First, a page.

Tuesday, October 16, 2007

India Likely to Scuttle Nuke Deal

Every cloud does indeed have a silver lining. While the quiet announcement that India is close to rejecting a nuclear trade deal with the US is a major source of disappointment for the Bush Administration, rejection of the deal is most certainly in the long-term best interests of the US. The nuclear pact would have established a framework resulting in the trade of nuclear reactors, technology, and fuel between the US and India, ultimately establishing the US as the primary supplier of nuclear fuel to that region. (Washington Post: Nuclear Deal With India May Be Near Collapse.)

Political forces in India have grown to the point where such a deal with the US is all but dead. There is a very large anti-west sentiment in large sections of the country, and this nuclear deal appeared to many to be pushing India too close to the US. In some northern India states which I visited recently, there is even an "anti-English" movement growing in strength, establishing a link between the English language and colonialism, something that is still a sore point in India some 60 years after the British left. There was little chance, really, that given the anti-American sentiment in India this deal could garner enough support throughout the nation.

The nuclear deal was ill conceived from the beginning. Many here in the states are concerned that the deal would violate the terms of the Nuclear Non-Proliferation Treaty since cooperation on nuclear energy requires a pledge not to develop nuclear weapons. India (along with their rival, Pakistan) is already a member of the nuclear club. The deal also greatly hindered our ability to enforce other nuclear non-proliferation issues through the IAEA and UN Security councils, namely in our diplomatic efforts with Iran and North Korea.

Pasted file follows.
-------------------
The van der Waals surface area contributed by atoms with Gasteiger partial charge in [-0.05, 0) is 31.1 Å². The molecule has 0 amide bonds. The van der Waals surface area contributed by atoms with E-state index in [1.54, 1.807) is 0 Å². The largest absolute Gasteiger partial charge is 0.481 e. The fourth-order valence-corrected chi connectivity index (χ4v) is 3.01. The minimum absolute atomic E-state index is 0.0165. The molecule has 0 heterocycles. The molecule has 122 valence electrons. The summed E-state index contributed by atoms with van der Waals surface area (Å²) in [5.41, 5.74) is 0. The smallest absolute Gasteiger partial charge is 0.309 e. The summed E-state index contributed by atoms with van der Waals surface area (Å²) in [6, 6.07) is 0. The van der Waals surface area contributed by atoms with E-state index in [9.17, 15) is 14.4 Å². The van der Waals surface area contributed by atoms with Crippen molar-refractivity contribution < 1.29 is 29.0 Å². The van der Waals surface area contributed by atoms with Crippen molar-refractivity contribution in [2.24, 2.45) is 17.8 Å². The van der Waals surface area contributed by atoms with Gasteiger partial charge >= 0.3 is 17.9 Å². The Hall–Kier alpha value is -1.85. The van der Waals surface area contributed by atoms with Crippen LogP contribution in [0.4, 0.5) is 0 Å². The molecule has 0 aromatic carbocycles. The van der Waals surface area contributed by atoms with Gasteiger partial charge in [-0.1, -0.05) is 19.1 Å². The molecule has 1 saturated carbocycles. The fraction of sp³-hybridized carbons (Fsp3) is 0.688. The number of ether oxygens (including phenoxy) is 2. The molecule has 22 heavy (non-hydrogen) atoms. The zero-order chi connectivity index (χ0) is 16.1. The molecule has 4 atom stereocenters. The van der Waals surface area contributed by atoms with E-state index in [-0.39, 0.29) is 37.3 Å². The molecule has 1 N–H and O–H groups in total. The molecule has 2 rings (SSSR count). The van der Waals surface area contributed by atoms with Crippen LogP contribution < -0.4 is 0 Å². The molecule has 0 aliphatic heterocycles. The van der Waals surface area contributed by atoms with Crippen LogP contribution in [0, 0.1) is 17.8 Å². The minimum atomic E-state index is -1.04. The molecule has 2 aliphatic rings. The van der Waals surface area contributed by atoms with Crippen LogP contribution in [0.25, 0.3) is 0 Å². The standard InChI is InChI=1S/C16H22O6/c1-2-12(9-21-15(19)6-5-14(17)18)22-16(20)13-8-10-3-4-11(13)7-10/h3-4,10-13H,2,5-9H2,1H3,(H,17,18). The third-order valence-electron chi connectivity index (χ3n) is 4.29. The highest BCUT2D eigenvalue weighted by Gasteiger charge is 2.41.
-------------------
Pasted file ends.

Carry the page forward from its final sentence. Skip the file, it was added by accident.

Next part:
Once one looks under the covers, it becomes obvious that the deal was intended to be a political wedge. India is seen as a useful tool in keeping Pakistan at bay, and increased US-India cooperation is a prelude to the use of Indian bases and airspace once it becomes necessary to deal with the Pakistani problem. Providing nuclear reactors and infrastructure to a nation that experiences several power blackouts daily seems, on the surface at least, a logical choice. It would appear that India was not quite willing to accept the fine print, however.

The problem with the deal, though, is that India is not the US ally that one might think. While they are eagerly accepting US technology jobs, especially in the south, there is a tremendous amount of anti-American sentiment among the people, and even among many of the local regional governments, some of which are communist. India's long history of exploitation at the hands of the west have left them unwilling to become another pawn in the world-wide military theater, and some in the Indian government have rightly seen this nuclear deal for what it truly is.

The deal itself is problematic for the credibility of the US as well. On the one hand, we are condemning Iran and Russia for their cooperation on a very similar deal, right up to the point of imposing economic sanctions and covertly threatening military action in Iran. Then, when it becomes politically convenient, we offer a very similar deal to India, a nation that pursued, developed, and tested nuclear weapons capabilities thus pushing the Indian sub-continent to the brink of war. Something just doesn't add up in that mix.

So it appears India will do what the US Congress should have done in the first place. They will scuttle the deal. They'll do it for the wrong reasons, since ultimately, strong economic ties with the US are in their best interests, but I'm not complaining. I'd rather they make the right decision for the wrong reasons as opposed to plowing ahead with this ill conceived but politically motivated nuclear deal.

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